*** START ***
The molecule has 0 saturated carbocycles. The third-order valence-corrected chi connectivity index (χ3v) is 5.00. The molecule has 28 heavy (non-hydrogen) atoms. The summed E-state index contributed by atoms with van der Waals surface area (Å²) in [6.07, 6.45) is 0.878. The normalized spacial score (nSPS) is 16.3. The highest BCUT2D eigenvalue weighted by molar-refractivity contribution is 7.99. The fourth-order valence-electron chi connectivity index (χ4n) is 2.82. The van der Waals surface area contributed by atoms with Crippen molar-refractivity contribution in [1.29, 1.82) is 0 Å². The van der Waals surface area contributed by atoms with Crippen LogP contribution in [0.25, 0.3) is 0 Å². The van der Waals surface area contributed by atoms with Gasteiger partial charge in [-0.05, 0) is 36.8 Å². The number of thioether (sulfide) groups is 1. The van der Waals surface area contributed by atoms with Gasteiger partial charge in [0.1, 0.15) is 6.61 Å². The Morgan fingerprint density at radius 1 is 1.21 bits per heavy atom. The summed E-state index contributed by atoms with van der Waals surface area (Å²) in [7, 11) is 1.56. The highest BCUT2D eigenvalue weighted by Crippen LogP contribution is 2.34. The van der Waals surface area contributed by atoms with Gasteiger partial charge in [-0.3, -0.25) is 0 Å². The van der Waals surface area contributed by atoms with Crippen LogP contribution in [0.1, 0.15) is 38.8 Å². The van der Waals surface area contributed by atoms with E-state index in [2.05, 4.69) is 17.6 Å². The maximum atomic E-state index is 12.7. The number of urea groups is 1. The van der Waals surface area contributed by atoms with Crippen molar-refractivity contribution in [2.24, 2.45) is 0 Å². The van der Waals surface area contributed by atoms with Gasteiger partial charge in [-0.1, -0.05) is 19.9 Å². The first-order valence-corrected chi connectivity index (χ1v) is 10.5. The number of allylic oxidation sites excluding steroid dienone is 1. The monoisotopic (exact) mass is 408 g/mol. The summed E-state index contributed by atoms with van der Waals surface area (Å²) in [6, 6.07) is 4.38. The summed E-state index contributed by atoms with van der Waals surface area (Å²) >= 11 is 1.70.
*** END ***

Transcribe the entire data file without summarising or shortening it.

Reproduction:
The molecule has 0 saturated carbocycles. The third-order valence-corrected chi connectivity index (χ3v) is 5.00. The molecule has 28 heavy (non-hydrogen) atoms. The summed E-state index contributed by atoms with van der Waals surface area (Å²) in [6.07, 6.45) is 0.878. The normalized spacial score (nSPS) is 16.3. The highest BCUT2D eigenvalue weighted by molar-refractivity contribution is 7.99. The fourth-order valence-electron chi connectivity index (χ4n) is 2.82. The van der Waals surface area contributed by atoms with Crippen molar-refractivity contribution in [1.29, 1.82) is 0 Å². The van der Waals surface area contributed by atoms with Crippen LogP contribution in [0.25, 0.3) is 0 Å². The van der Waals surface area contributed by atoms with Gasteiger partial charge in [-0.05, 0) is 36.8 Å². The number of thioether (sulfide) groups is 1. The van der Waals surface area contributed by atoms with Gasteiger partial charge in [0.1, 0.15) is 6.61 Å². The Morgan fingerprint density at radius 1 is 1.21 bits per heavy atom. The summed E-state index contributed by atoms with van der Waals surface area (Å²) in [7, 11) is 1.56. The highest BCUT2D eigenvalue weighted by Crippen LogP contribution is 2.34. The van der Waals surface area contributed by atoms with Gasteiger partial charge in [-0.3, -0.25) is 0 Å². The van der Waals surface area contributed by atoms with Crippen LogP contribution in [0.1, 0.15) is 38.8 Å². The van der Waals surface area contributed by atoms with E-state index in [2.05, 4.69) is 17.6 Å². The maximum atomic E-state index is 12.7. The number of urea groups is 1. The van der Waals surface area contributed by atoms with Crippen molar-refractivity contribution in [2.24, 2.45) is 0 Å². The van der Waals surface area contributed by atoms with Gasteiger partial charge in [-0.1, -0.05) is 19.9 Å². The first-order valence-corrected chi connectivity index (χ1v) is 10.5. The number of allylic oxidation sites excluding steroid dienone is 1. The monoisotopic (exact) mass is 408 g/mol. The summed E-state index contributed by atoms with van der Waals surface area (Å²) in [6, 6.07) is 4.38. The summed E-state index contributed by atoms with van der Waals surface area (Å²) >= 11 is 1.70.